Plans change without Barbaro

ELMONT, N.Y. — Elmont, N.Y. -- Trainer Dan Peitz watches Steppenwolfer, his big, gray 3-year-old, approach from the other end of the shedrow and remembers how he had mapped out plans for his horse the morning after the Kentucky Derby.

"I said I was skipping the Preakness so my horse could be ready and waiting with fresh legs for Barbaro at the Belmont," Peitz said. "I really wanted to be the bad guy to quiet the 120,000 fans who would be here hoping for a Triple Crown. I really wanted to see Barbaro here."


Now, as he prepares to run Steppenwolfer in the 138th Belmont Stakes without Barbaro, who is recovering from the broken right rear leg he sustained in the Preakness, Peitz has been forced to change his game plan.

"I'd really like to get off the Killer B thing," he said, referring to the dominating victories of Barbaro, who won the Kentucky Derby by 6 1/2 lengths, and Bernardini, who won the Preakness by 5 1/4 .


"My horse's name doesn't start with B. In this field are there any other B's besides Bluegrass Cat that we have to beat?"

Bluegrass Cat is the morning line favorite for today's Belmont that goes to post this evening at 6:33 with a competitive, but low-key, 12-horse field. It is the first time since 2000 the Belmont has run without the Kentucky Derby or the Preakness winner and it is only the third time it has happened in 36 years.

The absence of Barbaro is even more difficult to absorb, given almost everyone expected this Belmont to be a coronation for the star 3-year-old who wowed with his crushing victory in the Derby. He emerged from Louisville as the horse that was supposed to end a 28-year drought between Triple Crown winners.

Instead, racing sustained a crushing blow at the Preakness when Barbaro broke down within 100 yards of the starting gate and set off a national outpouring of sympathy.

Now, the Belmont, the third race in the Triple Crown, which is also without Preakness winner Bernardini because his trainer decided to freshen him for races later this summer, goes off with little pizzazz. It is a fact that leaves a number of trainers with horses in the field mystified.

"Every year it seems you hear the 3-year-old crop is weak," Peitz said. "But this year was different. Before the Derby, people were talking about how deep the 3-year-old crop was. They said it was pretty deep. Then we lose the best 3-year-old, Barbaro, and all at once it's not deep anymore. I don't get it."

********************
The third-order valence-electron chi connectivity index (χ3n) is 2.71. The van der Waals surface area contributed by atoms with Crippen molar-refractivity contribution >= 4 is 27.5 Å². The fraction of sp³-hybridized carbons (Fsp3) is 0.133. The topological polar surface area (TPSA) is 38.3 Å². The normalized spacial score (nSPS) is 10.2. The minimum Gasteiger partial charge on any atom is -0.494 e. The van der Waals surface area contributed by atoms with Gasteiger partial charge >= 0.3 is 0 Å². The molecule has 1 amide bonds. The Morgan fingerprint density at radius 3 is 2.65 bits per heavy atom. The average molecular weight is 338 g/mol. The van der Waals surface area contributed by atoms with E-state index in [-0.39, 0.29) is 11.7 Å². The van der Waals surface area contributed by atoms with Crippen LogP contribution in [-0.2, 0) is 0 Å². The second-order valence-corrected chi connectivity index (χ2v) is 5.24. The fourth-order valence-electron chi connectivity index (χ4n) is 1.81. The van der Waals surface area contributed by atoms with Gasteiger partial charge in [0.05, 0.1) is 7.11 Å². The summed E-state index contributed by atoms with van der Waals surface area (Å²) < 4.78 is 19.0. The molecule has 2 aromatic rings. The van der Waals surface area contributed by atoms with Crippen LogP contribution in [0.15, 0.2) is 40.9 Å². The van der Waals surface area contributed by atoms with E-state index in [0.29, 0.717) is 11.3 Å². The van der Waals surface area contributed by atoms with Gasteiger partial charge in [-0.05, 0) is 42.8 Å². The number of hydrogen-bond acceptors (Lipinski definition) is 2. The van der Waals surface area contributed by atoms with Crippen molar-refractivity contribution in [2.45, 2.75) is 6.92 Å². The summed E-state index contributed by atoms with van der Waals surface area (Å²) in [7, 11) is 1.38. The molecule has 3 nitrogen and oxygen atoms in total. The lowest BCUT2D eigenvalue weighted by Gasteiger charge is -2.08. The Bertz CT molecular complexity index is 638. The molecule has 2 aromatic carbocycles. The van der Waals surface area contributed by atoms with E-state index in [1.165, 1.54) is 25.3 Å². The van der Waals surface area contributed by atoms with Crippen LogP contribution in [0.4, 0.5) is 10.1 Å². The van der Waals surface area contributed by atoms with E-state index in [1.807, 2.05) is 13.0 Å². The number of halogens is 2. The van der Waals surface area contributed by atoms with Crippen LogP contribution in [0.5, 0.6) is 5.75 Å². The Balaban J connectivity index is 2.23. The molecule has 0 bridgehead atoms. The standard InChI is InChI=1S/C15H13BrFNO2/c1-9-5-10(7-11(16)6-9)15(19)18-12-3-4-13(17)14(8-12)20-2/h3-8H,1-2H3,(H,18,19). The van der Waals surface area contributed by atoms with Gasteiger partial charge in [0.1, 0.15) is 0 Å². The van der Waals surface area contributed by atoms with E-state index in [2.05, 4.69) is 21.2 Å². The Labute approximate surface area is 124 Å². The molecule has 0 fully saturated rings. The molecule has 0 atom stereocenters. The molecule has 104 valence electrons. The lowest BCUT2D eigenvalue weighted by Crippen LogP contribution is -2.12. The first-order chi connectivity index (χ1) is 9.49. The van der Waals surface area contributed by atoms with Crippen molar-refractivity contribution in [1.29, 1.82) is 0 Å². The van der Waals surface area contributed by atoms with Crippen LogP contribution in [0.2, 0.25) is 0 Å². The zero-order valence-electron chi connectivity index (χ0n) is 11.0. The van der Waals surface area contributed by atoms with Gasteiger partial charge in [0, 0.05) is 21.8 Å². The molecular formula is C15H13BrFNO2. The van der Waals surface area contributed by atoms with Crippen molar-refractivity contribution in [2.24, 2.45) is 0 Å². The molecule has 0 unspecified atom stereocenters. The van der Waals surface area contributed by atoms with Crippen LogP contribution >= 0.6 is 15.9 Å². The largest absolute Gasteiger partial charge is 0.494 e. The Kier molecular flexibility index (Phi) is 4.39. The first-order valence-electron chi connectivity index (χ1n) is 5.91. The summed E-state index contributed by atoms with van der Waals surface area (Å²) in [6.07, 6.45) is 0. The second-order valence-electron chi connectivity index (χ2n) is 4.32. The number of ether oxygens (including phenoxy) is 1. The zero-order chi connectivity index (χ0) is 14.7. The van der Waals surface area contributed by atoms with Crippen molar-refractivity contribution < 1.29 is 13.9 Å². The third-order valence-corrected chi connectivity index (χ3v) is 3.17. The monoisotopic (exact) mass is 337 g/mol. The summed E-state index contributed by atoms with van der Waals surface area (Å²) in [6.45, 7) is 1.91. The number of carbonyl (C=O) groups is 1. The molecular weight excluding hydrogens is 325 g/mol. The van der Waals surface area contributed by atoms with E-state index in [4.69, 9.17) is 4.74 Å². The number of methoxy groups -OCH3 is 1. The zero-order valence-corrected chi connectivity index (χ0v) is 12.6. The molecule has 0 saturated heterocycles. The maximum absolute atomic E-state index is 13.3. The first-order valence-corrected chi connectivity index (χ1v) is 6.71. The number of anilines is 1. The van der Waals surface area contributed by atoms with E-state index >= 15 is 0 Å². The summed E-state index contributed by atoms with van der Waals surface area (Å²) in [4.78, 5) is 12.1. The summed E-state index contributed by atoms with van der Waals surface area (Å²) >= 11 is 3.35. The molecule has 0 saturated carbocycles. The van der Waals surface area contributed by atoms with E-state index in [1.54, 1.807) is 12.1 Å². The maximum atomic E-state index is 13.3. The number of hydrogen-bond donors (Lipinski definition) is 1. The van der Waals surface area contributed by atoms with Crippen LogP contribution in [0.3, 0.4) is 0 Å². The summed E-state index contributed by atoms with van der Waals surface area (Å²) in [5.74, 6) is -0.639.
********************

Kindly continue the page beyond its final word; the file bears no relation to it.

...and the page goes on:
Trainer Bob Baffert, who brings Wood Memorial winner Bob and John to the race, doesn't get it, either. In fact, he believes Barbaro's presence is still being felt, but in a positive way.

"I think more people are interested in this race because of Barbaro," he said. "The Derby winner is always endeared by the American public and we saw that with the reaction people have had to his injury. I've had people who don't even care about racing ask me how Barbaro is doing. People have seen that horses can be saved. I think it has created more interest and more people will be interested in what happens in this race.


"You know it is going to be a very competitive race. The only difference is it won't have Barbaro and a Triple Crown on the line. But there are a lot of tough horses in this race."

No one is quite sure what will happen over 1 1/2 miles today. Few trainers know if their horses can last. No one knows if there will be enough speed in the race for a "deep" closer like Jazil or enough for a not-so-deep closer like Steppenwolfer to beat everyone else to the finish.

Or if trainer Todd Pletcher's Bluegrass Cat or Sunriver can break Pletcher's 0-for-19 run in Triple Crown races. No one knows if Barbaro jockey Edgar Prado can work his magic on Deputy Glitters, who he will be riding for the first time. There seems to be no end to the questions.

But Tony Finley, the managing partner of West Point Stable, which has High Finance, a horse who has never won a stakes race and never gone two-turns, let alone 1 1/2 miles, is as sure as he can be that his horse will have the lead at the start of the race.

"I think we're the fastest horse and that we'll be on the lead," Finley said. "I don't think anyone is going to risk cooking themselves [going too fast early]. It could set up well for us. But it is a very intriguing race, though it doesn't have the glamour it could have had if Barbaro was here."

Belmont Stakes


The field for today's Belmont Stakes, with post positions, jockeys, trainers and morning line:

PP Horse Jockey Trainer Odds

1. Platinum Couple J.Espinoza Lostritto 30-1

2. Sunriver Bejarano Pletcher 4-1

3. Hemingway's Key Rose Zito 15-1

4. Bob and John Gomez Baffert 5-1


5. High Finance Coa Violette 12-1

6. Oh So Awesome Smith Jerkens 20-1

7. Deputy Glitters Prado Albertrani 15-1

8. Jazil Jara McLaughlin 10-1

9. Bluegrass Cat Velazquez Pletcher 3-1

10. Double Galore Luzzi Kwon Cho 30-1


11. Steppenwolfer Albarado Peitz 9-2

12. Sacred Light V.Espinoza Hofmans 15-1